If we find ourselves frequently postponing pleasure, and take VS 14 seriously, a practice that frequently reminds us to be mindful of, and thankful for, the present pleasures might help us to develop new habits that help us savor life. It could be a zen-like practice of abiding attentively in the here and now, or the chanting of this Vatican Saying like a mantra, or any other efficient means that helps us to cultivate a presence in the midst of the pleasures that are available.

Why Is This Information Vital?

The ways in which these excellences cause and influence each other, and “grow together with the pleasant life” as we have seen above, should demonstrate some of the reasons for their importance. But there are several other ways of thinking about the importance of the virtues in Epicurean philosophy: if Epicurus says that philosophy that does not heal the soul is no better than medicine that does not heal the body, then we may consider his teachings in terms of what dis-eases are being treated by the Epicurean doctrines. This helps us to understand the importance of studying philosophy for our happiness.

Studying the particular virtues also helps us to gain clarity regarding why we have chosen our values, and in what way they help us to live pleasantly. They may also help us in our process of choosing and avoiding.

Another way to consider the Epicurean doctrines concerning the excellences is by asking ourselves: What happens if we remove these virtues? From what we have seen, due to their habitual nature and their basis on true beliefs, excellences do not exist in isolation in our soul. The study of Philodemus’ approach to the excellences helps us to see the ways in which they “grow together with the pleasant life”, as Epicurus says in his Letter to Menoeceus. This is because many of these habits and attitudes (as well as their opposing vices) are based on particular beliefs concerning whether we need externals for happiness, or whether the happiness or suffering of strangers affects our own, etc. So if an individual lacks certain virtues, this shows inconsistencies in his or her adherence to some aspect of Epicurean philosophy.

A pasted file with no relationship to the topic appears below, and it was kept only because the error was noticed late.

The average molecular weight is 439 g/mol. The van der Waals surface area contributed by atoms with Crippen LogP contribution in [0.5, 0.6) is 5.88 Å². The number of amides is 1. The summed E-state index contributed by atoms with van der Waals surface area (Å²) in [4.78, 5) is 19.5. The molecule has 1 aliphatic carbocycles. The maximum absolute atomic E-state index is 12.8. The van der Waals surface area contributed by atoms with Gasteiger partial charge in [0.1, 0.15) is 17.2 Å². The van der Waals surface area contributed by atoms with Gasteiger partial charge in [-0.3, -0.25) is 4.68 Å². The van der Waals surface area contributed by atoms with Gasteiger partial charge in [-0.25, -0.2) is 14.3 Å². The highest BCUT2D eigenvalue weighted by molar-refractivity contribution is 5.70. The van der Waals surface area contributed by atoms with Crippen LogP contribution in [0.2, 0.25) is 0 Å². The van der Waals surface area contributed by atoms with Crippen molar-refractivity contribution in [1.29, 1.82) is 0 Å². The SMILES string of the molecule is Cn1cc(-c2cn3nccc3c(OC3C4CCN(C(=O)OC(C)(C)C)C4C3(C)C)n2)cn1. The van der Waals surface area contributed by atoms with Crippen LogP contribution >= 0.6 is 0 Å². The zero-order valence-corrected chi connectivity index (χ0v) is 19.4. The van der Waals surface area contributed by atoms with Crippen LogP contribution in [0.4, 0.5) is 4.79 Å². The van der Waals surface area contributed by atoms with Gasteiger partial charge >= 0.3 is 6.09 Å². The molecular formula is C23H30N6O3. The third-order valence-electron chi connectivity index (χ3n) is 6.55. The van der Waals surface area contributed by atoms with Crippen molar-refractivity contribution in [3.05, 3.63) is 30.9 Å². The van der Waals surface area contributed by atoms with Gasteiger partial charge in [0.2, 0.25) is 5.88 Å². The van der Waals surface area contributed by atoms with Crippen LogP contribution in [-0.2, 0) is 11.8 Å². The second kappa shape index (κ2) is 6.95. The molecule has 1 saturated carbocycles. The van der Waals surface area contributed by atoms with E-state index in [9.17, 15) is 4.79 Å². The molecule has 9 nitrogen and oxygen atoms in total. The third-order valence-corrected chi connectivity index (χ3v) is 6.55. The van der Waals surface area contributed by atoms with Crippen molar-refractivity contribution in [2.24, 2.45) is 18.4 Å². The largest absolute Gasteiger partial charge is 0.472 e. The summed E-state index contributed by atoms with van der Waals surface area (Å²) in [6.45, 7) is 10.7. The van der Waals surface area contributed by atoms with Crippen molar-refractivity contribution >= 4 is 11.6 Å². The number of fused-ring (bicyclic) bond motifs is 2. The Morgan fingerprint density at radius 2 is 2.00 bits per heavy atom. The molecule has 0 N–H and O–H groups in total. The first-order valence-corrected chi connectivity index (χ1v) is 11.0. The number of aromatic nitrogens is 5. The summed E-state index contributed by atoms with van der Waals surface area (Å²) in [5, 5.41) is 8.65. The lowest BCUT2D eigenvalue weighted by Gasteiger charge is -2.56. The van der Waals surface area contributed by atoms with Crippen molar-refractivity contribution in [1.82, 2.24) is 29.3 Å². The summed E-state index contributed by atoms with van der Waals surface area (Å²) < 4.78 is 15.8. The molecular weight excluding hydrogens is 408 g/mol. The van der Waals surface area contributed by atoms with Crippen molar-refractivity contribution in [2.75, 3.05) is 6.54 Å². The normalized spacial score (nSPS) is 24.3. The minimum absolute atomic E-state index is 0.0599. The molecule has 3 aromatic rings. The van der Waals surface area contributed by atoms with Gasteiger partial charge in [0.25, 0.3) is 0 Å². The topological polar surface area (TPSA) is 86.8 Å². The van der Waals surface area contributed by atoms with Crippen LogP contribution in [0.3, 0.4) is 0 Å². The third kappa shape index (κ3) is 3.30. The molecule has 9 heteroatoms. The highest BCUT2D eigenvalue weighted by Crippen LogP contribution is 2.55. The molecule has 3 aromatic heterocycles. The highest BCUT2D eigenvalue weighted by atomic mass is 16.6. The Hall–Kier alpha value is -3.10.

It is impossible to live a pleasant life without living wisely and nobly and justly, and it is impossible to live wisely and nobly and justly without living pleasantly. Whenever any one of these is lacking, when, for instance, the person is not able to live wisely, though he lives well and justly, it is impossible for him to live a pleasant life. – Principal Doctrine 5